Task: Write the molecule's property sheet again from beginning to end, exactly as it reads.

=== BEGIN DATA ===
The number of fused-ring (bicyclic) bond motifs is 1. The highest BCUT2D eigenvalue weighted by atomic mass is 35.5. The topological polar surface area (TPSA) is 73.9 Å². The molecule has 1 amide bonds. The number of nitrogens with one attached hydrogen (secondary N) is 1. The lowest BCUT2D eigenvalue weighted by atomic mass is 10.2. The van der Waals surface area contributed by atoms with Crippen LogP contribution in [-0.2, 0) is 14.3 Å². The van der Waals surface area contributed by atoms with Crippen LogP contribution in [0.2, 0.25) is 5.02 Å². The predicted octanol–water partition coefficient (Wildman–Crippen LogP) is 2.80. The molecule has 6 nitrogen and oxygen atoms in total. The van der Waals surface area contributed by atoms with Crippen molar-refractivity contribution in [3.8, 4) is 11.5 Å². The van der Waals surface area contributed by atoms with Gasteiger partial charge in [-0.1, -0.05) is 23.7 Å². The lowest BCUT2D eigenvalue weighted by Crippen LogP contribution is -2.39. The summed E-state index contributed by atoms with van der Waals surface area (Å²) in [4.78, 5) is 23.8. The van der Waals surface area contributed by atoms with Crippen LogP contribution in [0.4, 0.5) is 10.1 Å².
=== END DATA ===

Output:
The number of fused-ring (bicyclic) bond motifs is 1. The highest BCUT2D eigenvalue weighted by atomic mass is 35.5. The topological polar surface area (TPSA) is 73.9 Å². The molecule has 1 amide bonds. The number of nitrogens with one attached hydrogen (secondary N) is 1. The lowest BCUT2D eigenvalue weighted by atomic mass is 10.2. The van der Waals surface area contributed by atoms with Crippen LogP contribution in [-0.2, 0) is 14.3 Å². The van der Waals surface area contributed by atoms with Crippen LogP contribution in [0.2, 0.25) is 5.02 Å². The predicted octanol–water partition coefficient (Wildman–Crippen LogP) is 2.80. The molecule has 6 nitrogen and oxygen atoms in total. The van der Waals surface area contributed by atoms with Crippen molar-refractivity contribution in [3.8, 4) is 11.5 Å². The van der Waals surface area contributed by atoms with Gasteiger partial charge in [-0.1, -0.05) is 23.7 Å². The lowest BCUT2D eigenvalue weighted by Crippen LogP contribution is -2.39. The summed E-state index contributed by atoms with van der Waals surface area (Å²) in [4.78, 5) is 23.8. The van der Waals surface area contributed by atoms with Crippen LogP contribution in [0.4, 0.5) is 10.1 Å².